New research says many parents in the UK may not be aware that their children have a weight problem unless they are extremely obese. The finding has prompted suggestions that more needs to be done to help parents understand official measures of overweight and obesity, the health risks associated with childhood obesity, and how to promote healthier lifestyles in their children.

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Researchers say parents less likely to follow government advice on lifestyle change if they do not recognize their child is obese.

The team – from the London School of Hygiene & Tropical Medicine and the UCL Institute of Child Health, also in London – reports the findings in the British Journal of General Practice.

The researchers also found that parents are more likely to underestimate their child’s weight if the child is male, or if they are black or south Asian or from deprived backgrounds.

They say understanding these variations in the population should help policymakers better target awareness raising and programs to address the problem of childhood obesity.

Over the past 30 years, childhood obesity has been increasing in the UK as in the US, where according to the Centers for Disease Control and Prevention, it has more than doubled in children and quadrupled in adolescents.

Evidence that being overweight and obese in childhood is linked to higher risk of premature death and disease in adulthood has led to public health initiatives aimed at getting parents to change children’s lifestyles and diet.

However, it has already been suggested that these interventions are unlikely to work unless parents understand the government’s official scales for measuring childhood obesity.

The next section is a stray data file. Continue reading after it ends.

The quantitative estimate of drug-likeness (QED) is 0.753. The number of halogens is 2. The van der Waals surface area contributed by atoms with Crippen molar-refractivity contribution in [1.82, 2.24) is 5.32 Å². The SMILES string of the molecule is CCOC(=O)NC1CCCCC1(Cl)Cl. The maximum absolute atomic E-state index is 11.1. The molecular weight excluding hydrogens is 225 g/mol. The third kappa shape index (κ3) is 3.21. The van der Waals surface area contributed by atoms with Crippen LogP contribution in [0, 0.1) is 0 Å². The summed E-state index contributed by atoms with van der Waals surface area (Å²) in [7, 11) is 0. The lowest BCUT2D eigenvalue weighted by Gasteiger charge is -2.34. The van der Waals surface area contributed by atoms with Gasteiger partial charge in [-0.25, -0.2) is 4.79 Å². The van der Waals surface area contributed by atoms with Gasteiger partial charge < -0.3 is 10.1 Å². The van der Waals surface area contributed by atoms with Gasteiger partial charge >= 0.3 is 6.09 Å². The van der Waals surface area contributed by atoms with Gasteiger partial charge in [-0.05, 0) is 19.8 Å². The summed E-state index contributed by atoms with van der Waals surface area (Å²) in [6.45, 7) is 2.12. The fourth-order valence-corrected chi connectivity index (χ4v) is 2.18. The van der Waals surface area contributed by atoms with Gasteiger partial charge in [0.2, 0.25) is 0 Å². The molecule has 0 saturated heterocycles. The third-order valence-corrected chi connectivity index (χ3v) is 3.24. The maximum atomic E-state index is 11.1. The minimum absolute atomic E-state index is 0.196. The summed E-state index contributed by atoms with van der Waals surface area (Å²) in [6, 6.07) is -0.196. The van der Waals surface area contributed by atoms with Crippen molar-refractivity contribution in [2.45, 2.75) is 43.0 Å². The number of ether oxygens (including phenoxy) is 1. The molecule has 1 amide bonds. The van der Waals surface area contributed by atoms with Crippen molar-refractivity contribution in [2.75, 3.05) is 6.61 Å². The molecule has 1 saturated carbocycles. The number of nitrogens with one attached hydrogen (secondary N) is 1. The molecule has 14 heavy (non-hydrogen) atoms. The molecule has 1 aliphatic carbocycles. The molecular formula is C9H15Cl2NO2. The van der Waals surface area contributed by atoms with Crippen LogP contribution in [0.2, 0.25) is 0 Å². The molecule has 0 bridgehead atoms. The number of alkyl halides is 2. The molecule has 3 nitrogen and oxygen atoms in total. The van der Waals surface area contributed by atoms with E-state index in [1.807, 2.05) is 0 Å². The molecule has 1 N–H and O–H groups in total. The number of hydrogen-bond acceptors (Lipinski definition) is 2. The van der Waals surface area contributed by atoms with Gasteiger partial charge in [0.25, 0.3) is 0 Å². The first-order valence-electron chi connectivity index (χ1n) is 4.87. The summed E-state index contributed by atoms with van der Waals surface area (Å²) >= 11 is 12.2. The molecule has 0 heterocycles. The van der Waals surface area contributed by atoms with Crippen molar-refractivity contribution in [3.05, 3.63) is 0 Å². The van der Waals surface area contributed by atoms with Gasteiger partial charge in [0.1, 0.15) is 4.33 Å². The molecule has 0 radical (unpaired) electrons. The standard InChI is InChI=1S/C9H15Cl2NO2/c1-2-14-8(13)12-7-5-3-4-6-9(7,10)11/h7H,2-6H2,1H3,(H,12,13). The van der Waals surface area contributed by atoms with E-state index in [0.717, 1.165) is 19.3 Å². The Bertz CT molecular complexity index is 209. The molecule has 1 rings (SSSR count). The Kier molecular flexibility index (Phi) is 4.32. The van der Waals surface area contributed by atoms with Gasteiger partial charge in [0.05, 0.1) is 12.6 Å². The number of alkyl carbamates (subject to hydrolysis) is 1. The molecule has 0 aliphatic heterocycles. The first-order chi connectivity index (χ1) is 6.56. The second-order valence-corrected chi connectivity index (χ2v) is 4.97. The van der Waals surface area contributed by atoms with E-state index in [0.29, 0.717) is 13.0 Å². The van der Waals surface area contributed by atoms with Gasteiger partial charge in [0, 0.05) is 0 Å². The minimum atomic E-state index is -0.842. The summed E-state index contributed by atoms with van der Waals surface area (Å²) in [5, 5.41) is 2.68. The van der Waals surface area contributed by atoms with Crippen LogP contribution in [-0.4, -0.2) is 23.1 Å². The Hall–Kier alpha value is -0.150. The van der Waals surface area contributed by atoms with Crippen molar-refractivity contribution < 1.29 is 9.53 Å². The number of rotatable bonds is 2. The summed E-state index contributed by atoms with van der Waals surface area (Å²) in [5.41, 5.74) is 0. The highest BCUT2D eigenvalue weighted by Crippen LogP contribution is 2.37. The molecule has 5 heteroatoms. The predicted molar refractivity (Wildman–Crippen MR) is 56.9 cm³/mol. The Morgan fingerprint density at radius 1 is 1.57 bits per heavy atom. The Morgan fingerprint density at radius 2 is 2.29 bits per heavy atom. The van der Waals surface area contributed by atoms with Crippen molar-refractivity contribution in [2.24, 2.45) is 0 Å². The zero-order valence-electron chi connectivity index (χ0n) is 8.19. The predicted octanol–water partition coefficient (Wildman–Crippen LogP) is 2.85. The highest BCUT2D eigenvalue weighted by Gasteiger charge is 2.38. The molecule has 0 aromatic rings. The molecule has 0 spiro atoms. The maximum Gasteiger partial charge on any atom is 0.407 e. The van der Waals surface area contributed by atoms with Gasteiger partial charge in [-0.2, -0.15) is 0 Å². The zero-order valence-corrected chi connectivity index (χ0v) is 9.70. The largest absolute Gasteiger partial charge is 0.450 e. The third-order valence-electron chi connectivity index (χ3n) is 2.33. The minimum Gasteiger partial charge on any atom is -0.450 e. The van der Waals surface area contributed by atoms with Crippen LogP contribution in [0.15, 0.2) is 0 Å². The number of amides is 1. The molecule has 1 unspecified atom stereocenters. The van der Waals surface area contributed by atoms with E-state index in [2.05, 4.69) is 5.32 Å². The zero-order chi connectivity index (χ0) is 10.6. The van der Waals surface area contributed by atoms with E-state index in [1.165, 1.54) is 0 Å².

Senior author of the new study, Dr. Sanjay Kinra, reader in clinical epidemiology at the London School of Hygiene & Tropical Medicine, says:

“If parents are unable to accurately classify their own child’s weight, they may not be willing or motivated to enact the changes to the child’s environment that promote healthy weight maintenance.”

So, Dr. Kinra and colleagues set out to look at the scale of the problem and find out if it was the same in all groups.

The team analyzed data from questionnaires that were filled in by the parents of 2,976 children in five different health regions of the UK that are taking part in the National Child Measurement Programme (NCMP).

The NCMP has found that about one in five children in the Reception year (age 4-5) is obese, and this proportion rises to about one in three by Year 6 (age 10-11).

The new study finds that nearly a third of parents (915 respondents) underestimated where their child’s BMI sat on the government’s official scale. This scale classifies children as underweight, healthy weight, overweight or very overweight (or obese).

The researchers also found that only four parents regarded their child as being very overweight or obese, despite 369 of the children falling into this category.

Only in cases where children were at the very high end of the obesity scale were parents more likely to put their child in the right category.

Co-author Russell Viner, academic pediatrician and professor at the UCL Institute of Child Health, says:

Measures that decrease the gap between parental perceptions of child weight status and obesity scales used by medical professionals may now be needed in order to help parents better understand the health risks associated with overweight and increase uptake of healthier lifestyles.”

The National Institute for Health Research funded the study, which forms part of the PROMISE project that aims to improve the assessment and treatment of childhood obesity through research. Prof. Viner and Dr. Kinra are leading the project.

Physical activity and a healthy diet are two of the areas the government advises parents to focus on to help overweight children reach and maintain a healthier weight.

But schools can also make a difference. For example, Medical News Today recently learned of a trial that found bringing chefs into school kitchens can help make healthy meals more palatable to children so they eat more fruits and vegetables.